New Music on 2SER 03/08/20
Image by: Cal Elizabeth Birchall
Welcome to the new music review where we connect you with some of the best new music spinning on Breakfast, The Daily and Drive programs.
Jess Cornelius – Distance (FEATURE ALBUM)
Alex Izenberg – Caravan Château
Katie Dey – mydata
Hooper Crescent – Object Permanence
Land of Talk – Indistinct Conversations
Mike Polizze – Long Lost Solace Find
Protomartyr – Ultimate Success Today
The Avalanches – Wherever You Go (feat. Jamie xx, Neneh Cherry & CLYPSO)
Buck Meek – Rolled Back Your Clocks
Full Power Happy Hour – Old Mind of Mine
HAIRCARE – For Koji
Lewis Goldmark – Twilighting
Lydia Loveless – Love Is Not Enough
The premier balladeer of the internet, Melbourne electronic musician Katie Dey returns with her fourth album mydata. Described by Dey as an exploration into an internet relationship, the album is glitched-out and psychedelic dive into the messiness of computer love. Digital artefacts haunt the record like old ghosts, and lo-fi electronics shade Dey’s melodies without ever obfuscating the emotion – within every glitch and keyboard clack, we can hear Dey’s own expression of longing and desire. Written with a diary-like honesty, mydata is a beautiful bedroom pop album.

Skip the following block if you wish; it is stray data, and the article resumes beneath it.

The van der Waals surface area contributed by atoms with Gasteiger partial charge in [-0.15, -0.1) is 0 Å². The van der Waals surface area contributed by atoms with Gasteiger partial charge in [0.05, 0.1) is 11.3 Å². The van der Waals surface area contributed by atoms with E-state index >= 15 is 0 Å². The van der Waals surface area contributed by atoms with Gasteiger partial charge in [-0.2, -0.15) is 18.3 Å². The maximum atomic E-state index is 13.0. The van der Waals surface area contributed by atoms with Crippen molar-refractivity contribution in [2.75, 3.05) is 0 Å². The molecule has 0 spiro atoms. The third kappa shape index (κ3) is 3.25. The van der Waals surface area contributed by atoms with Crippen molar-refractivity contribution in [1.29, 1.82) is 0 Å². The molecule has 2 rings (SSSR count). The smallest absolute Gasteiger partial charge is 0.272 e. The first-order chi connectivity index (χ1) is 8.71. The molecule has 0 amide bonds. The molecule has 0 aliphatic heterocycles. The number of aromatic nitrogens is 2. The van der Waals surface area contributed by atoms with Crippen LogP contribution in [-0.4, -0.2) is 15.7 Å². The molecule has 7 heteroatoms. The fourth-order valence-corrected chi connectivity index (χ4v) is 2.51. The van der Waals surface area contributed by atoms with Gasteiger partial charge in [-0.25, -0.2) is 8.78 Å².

Protomartyr have never been afraid to tackle the big subjects. The Detroit post-punk group’s last four albums dealt with weighty subjects like white supremacy, patriarchy, and America’s wars in the Middle East. Now on their fifth effort Ultimate Success Today, they turn their eye to the rise of far-right politics under Trump and ICE’s detention of US citizens – although its dystopian imagery perfectly fits the current pandemic and the recent Black Lives Matter protests as well. Muscular and bruising, the group’s guitars and drums hit as hard as ever, battering the listening over as frontman Joe Casey sings of “a foreign disease washed upon the beach” and “a riot in the street”. Collaborating with free jazz musicians Jemeel Moondoc and Fred Lonberg-Holm, the music reaches a chaotic beauty that is as angry and political as it is compelling.